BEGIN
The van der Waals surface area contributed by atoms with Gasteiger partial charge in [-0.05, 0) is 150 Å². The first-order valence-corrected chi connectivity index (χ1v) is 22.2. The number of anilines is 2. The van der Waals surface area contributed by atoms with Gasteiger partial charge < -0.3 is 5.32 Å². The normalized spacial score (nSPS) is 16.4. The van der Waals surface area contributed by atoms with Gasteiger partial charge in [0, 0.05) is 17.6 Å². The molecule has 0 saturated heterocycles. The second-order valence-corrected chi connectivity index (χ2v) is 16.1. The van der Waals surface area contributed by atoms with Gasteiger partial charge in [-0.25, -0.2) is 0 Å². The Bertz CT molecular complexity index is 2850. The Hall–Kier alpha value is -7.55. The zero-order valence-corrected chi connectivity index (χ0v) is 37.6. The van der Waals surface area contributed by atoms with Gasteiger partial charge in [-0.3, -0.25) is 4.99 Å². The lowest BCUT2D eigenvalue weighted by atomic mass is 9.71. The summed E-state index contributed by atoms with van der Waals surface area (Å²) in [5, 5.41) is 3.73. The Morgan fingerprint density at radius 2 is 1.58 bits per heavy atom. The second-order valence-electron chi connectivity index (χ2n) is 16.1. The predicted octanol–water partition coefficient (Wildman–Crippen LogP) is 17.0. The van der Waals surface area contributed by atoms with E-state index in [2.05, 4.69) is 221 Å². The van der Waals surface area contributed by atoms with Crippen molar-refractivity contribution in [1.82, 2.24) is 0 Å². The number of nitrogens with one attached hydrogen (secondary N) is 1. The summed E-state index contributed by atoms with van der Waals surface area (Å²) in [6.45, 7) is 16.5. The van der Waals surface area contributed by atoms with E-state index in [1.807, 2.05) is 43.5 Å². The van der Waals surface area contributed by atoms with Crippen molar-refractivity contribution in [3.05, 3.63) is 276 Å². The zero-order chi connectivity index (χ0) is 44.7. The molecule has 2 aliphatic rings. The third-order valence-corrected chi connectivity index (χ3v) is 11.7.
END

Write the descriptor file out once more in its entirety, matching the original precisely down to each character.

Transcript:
The van der Waals surface area contributed by atoms with Gasteiger partial charge in [-0.05, 0) is 150 Å². The first-order valence-corrected chi connectivity index (χ1v) is 22.2. The number of anilines is 2. The van der Waals surface area contributed by atoms with Gasteiger partial charge < -0.3 is 5.32 Å². The normalized spacial score (nSPS) is 16.4. The van der Waals surface area contributed by atoms with Gasteiger partial charge in [0, 0.05) is 17.6 Å². The molecule has 0 saturated heterocycles. The second-order valence-corrected chi connectivity index (χ2v) is 16.1. The van der Waals surface area contributed by atoms with Gasteiger partial charge in [-0.25, -0.2) is 0 Å². The Bertz CT molecular complexity index is 2850. The Hall–Kier alpha value is -7.55. The zero-order valence-corrected chi connectivity index (χ0v) is 37.6. The van der Waals surface area contributed by atoms with Gasteiger partial charge in [-0.3, -0.25) is 4.99 Å². The lowest BCUT2D eigenvalue weighted by atomic mass is 9.71. The summed E-state index contributed by atoms with van der Waals surface area (Å²) in [5, 5.41) is 3.73. The Morgan fingerprint density at radius 2 is 1.58 bits per heavy atom. The second-order valence-electron chi connectivity index (χ2n) is 16.1. The predicted octanol–water partition coefficient (Wildman–Crippen LogP) is 17.0. The van der Waals surface area contributed by atoms with E-state index in [2.05, 4.69) is 221 Å². The van der Waals surface area contributed by atoms with Crippen molar-refractivity contribution in [1.82, 2.24) is 0 Å². The number of nitrogens with one attached hydrogen (secondary N) is 1. The summed E-state index contributed by atoms with van der Waals surface area (Å²) in [6.45, 7) is 16.5. The van der Waals surface area contributed by atoms with E-state index in [1.807, 2.05) is 43.5 Å². The van der Waals surface area contributed by atoms with Crippen molar-refractivity contribution in [3.05, 3.63) is 276 Å². The zero-order chi connectivity index (χ0) is 44.7. The molecule has 2 aliphatic rings. The third-order valence-corrected chi connectivity index (χ3v) is 11.7.